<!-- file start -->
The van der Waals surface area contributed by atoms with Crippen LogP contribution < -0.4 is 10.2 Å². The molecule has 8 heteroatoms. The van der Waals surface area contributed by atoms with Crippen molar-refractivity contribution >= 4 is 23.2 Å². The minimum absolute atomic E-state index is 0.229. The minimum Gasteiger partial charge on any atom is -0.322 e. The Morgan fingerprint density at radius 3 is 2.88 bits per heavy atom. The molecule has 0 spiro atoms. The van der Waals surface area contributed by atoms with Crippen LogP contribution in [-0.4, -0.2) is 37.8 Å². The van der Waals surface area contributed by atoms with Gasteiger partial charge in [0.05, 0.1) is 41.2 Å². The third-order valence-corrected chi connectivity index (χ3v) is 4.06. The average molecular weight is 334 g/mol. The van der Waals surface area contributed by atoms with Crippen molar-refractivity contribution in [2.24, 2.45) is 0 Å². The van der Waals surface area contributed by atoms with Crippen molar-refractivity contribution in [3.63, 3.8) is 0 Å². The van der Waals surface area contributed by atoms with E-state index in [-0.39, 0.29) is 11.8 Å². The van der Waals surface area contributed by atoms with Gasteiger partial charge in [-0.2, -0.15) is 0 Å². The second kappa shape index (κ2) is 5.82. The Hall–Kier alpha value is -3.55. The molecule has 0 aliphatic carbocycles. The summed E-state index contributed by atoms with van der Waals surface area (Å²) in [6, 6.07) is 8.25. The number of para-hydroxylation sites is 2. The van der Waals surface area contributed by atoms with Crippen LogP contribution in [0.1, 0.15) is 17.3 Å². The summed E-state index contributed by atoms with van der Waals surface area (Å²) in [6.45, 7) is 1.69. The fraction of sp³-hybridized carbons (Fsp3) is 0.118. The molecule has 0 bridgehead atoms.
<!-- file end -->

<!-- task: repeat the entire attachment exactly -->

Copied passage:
The van der Waals surface area contributed by atoms with Crippen LogP contribution < -0.4 is 10.2 Å². The molecule has 8 heteroatoms. The van der Waals surface area contributed by atoms with Crippen molar-refractivity contribution >= 4 is 23.2 Å². The minimum absolute atomic E-state index is 0.229. The minimum Gasteiger partial charge on any atom is -0.322 e. The Morgan fingerprint density at radius 3 is 2.88 bits per heavy atom. The molecule has 0 spiro atoms. The van der Waals surface area contributed by atoms with Crippen LogP contribution in [-0.4, -0.2) is 37.8 Å². The van der Waals surface area contributed by atoms with Gasteiger partial charge in [0.05, 0.1) is 41.2 Å². The third-order valence-corrected chi connectivity index (χ3v) is 4.06. The average molecular weight is 334 g/mol. The van der Waals surface area contributed by atoms with Crippen molar-refractivity contribution in [2.24, 2.45) is 0 Å². The van der Waals surface area contributed by atoms with Crippen molar-refractivity contribution in [3.63, 3.8) is 0 Å². The van der Waals surface area contributed by atoms with E-state index in [-0.39, 0.29) is 11.8 Å². The van der Waals surface area contributed by atoms with Gasteiger partial charge in [-0.2, -0.15) is 0 Å². The second kappa shape index (κ2) is 5.82. The Hall–Kier alpha value is -3.55. The molecule has 0 aliphatic carbocycles. The summed E-state index contributed by atoms with van der Waals surface area (Å²) in [6, 6.07) is 8.25. The number of para-hydroxylation sites is 2. The van der Waals surface area contributed by atoms with Crippen LogP contribution in [0.1, 0.15) is 17.3 Å². The summed E-state index contributed by atoms with van der Waals surface area (Å²) in [6.45, 7) is 1.69. The fraction of sp³-hybridized carbons (Fsp3) is 0.118. The molecule has 0 bridgehead atoms.